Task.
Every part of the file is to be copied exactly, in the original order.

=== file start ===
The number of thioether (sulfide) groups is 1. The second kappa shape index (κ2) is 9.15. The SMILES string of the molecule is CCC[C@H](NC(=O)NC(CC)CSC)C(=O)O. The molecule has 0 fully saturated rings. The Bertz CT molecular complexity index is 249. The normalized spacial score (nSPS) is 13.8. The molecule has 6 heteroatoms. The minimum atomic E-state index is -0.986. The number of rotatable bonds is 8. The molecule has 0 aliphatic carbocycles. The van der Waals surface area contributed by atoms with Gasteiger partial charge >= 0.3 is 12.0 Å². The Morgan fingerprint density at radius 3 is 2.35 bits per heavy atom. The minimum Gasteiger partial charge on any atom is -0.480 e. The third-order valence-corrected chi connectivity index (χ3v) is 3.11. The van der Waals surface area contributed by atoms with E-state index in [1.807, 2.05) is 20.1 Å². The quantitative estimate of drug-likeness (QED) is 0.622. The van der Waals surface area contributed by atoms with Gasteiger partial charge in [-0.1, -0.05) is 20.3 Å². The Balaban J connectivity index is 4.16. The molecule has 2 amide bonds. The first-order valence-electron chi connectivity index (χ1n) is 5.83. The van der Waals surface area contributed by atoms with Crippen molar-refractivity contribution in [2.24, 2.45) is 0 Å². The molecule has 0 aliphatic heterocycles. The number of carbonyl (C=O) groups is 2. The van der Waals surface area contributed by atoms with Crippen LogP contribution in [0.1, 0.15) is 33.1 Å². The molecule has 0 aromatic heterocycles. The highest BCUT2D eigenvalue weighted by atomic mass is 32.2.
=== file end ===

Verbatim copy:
The number of thioether (sulfide) groups is 1. The second kappa shape index (κ2) is 9.15. The SMILES string of the molecule is CCC[C@H](NC(=O)NC(CC)CSC)C(=O)O. The molecule has 0 fully saturated rings. The Bertz CT molecular complexity index is 249. The normalized spacial score (nSPS) is 13.8. The molecule has 6 heteroatoms. The minimum atomic E-state index is -0.986. The number of rotatable bonds is 8. The molecule has 0 aliphatic carbocycles. The van der Waals surface area contributed by atoms with Gasteiger partial charge >= 0.3 is 12.0 Å². The Morgan fingerprint density at radius 3 is 2.35 bits per heavy atom. The minimum Gasteiger partial charge on any atom is -0.480 e. The third-order valence-corrected chi connectivity index (χ3v) is 3.11. The van der Waals surface area contributed by atoms with E-state index in [1.807, 2.05) is 20.1 Å². The quantitative estimate of drug-likeness (QED) is 0.622. The van der Waals surface area contributed by atoms with Gasteiger partial charge in [-0.1, -0.05) is 20.3 Å². The Balaban J connectivity index is 4.16. The molecule has 2 amide bonds. The first-order valence-electron chi connectivity index (χ1n) is 5.83. The van der Waals surface area contributed by atoms with Crippen molar-refractivity contribution in [2.24, 2.45) is 0 Å². The molecule has 0 aliphatic heterocycles. The number of carbonyl (C=O) groups is 2. The van der Waals surface area contributed by atoms with Crippen LogP contribution in [0.1, 0.15) is 33.1 Å². The molecule has 0 aromatic heterocycles. The highest BCUT2D eigenvalue weighted by atomic mass is 32.2.